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Cabin Fever Comes Early In Idaho Attorney General Suggests Out-Of-Staters Not Paying Their Share For State Leases

People who don’t live in Idaho should pay more for state leases for cabin sites and float homes, Idaho Attorney General Al Lance said Tuesday.

Lance’s comments came as the state Land Board agreed to smaller rent increases than it had earlier endorsed for cabin sites for the coming year. It also agreed to study lowering a proposed $1,000-a-year fee for float homes on state-owned waters.

Idaho residents pay taxes to support the state Department of Lands, which oversees leases of both cabin sites and lake space, Lance said. That means people from other states are being subsidized if they get the same deal on leases as residents.

“Out-of-staters should pay (more), just as a matter of equity,” Lance said.

Chuck Lempesis, attorney for the Priest Lake State Lessees Association, said Lance’s comments were the first his group has heard on the subject, and the group would like a chance to respond.

Many of those who own cabins on state leased land at Priest Lake are from Spokane. People from Washington and other states also are among those who have float homes tied up on Lake Pend Oreille and elsewhere in North Idaho.

Lance said Idaho charges four times as much in tuition at the University of Idaho for students who come from out of state, and hunting licenses for non-Idaho residents cost nearly 14 times as much.

He said he plans to research how much Idaho taxpayers spend to subsidize the Department of Lands, both directly and indirectly, and use those figures to propose a non-resident premium for leases.

State Controller J.D. Williams said Lance had “an excellent point.”

“If it can be done, I think it should be looked at very seriously,” Williams said.

The board already had voted to set lease rates for state-owned cabin sites at a compromise level: 2.5 percent of 1992 assessed value, or 25 percent above this year’s rents, whichever is greater.

That compromise came after the state had proposed setting 1998 rents at 2.5 percent of current assessed values, but cabin owners had complained that values have been set unrealistically high and they’ve been given no chance to appeal. Many faced increases of 150 percent or more.

The Land Board agreed to continue studying how the values of state leased cottage sites are set and how they can be appealed.

“Most folks will accept the 2.5 percent, because they recognize that we have to get market returns,” Williams said.

Said Gov. Phil Batt, “It’s the appraisal they’re arguing about, and I think they have some point.”

A subcommittee of the Land Board that met with cabin owners and their representatives came up with the compromise. At Lempesis’ suggestion, 1992 values were used because that was the last year cabin owners and the state agreed about the value of the land.

Idaho is required by the state constitution to manage state lands for the maximum long-term return to the state endowment fund, which benefits public schools. That’s why the state has tried to raise rents on cabin sites to what it considers market rates.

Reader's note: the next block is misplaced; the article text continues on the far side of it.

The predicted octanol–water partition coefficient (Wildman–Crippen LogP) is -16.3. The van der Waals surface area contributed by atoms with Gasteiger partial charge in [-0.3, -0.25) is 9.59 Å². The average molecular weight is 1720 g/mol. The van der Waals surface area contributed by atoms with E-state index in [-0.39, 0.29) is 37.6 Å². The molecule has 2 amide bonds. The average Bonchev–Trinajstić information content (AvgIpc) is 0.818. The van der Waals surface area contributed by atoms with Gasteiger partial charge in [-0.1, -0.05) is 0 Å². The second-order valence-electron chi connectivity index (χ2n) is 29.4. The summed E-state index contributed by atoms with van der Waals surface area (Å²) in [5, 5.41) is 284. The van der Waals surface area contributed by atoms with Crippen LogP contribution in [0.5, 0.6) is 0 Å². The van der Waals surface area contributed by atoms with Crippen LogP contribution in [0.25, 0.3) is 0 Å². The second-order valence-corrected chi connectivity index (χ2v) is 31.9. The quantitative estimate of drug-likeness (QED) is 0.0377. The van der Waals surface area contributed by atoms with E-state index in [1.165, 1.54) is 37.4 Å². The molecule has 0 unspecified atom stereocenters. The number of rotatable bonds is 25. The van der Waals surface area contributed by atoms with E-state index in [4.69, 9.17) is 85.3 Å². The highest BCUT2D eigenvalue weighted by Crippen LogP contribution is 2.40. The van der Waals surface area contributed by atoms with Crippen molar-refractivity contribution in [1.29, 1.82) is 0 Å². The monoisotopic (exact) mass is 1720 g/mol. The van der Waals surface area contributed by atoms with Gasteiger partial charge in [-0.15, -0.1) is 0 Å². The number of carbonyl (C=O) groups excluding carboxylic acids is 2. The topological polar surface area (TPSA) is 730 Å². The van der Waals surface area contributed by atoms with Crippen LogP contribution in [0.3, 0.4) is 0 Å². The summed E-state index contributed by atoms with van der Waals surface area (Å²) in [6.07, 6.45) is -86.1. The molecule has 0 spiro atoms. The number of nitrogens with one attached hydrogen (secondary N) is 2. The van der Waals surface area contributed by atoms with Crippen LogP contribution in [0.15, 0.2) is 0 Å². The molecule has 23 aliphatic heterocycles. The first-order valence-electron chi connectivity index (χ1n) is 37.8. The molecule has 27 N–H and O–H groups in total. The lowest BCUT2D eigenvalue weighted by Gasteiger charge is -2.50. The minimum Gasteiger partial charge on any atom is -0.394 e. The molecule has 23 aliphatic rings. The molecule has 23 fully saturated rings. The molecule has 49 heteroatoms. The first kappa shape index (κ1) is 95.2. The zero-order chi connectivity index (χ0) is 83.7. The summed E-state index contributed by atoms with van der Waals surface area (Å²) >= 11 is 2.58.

But the huge increases that requires have generated fears among cabin owners that they’ll lose modest cabins that in some cases have been in the same families for generations.

“We are not out of line by asking 2.5 percent of fair market value for these properties,” Batt said. “To back away on that I think would be wrong.”

Lempesis said the question that must be addressed is how fair market value is determined for a rented cabin site, on which the renter builds his or her own cabin.

On the float home issue, Land Board members seemed sympathetic to float home owners who said the state’s proposed $1,000-a-year fee for the privilege of floating on state waters was too high.

“We are not to be confused with lavish float homes in Seattle, Sausalito or downtown Portland,” Lew Wilson, president of the Floating Homes Association, told the Land Board.

Eighty-seven percent of his group’s members are senior citizens, Wilson said, and many of the float homes date from the 1920s and 1930s. Most are usable only a few months of the year.

Yet, he said, the $1,000 fee would be more than double that charged by Oregon to downtown Portland float home owners who live in theirs year-round.

Other fees for taking up space on Idaho state waters run only a fraction as high, Wilson said. Log storage costs just $250 an acre. A multifamily boat dock that takes up the same 1,100 square feet used by the typical float home pays just $250 a year.

Williams agreed with Wilson. “A thousand dollars seems high,” he said.

Denny Davis, attorney for the association, said the state charges 3-3/4 percent of gross moorage fees as its rental fee for boat storage, including fancy houseboats that are tied up year-round.

“We think the 3-3/4 percent is fair,” Davis said. “If it’s fair for them, it ought to be fair for the floating homes as well.”

Float home owners pay property tax on the homes, he noted, in addition to moorage fees and other costs.

The Land Board agreed to study the issue and propose a new, lower fee at its November meeting.

“I think it’s encouraging,” Wilson said afterward. “I hope for some good things to come out of this.”

If Lance has his way, a premium for out-of-staters may be part of the proposal.

, DataTimes


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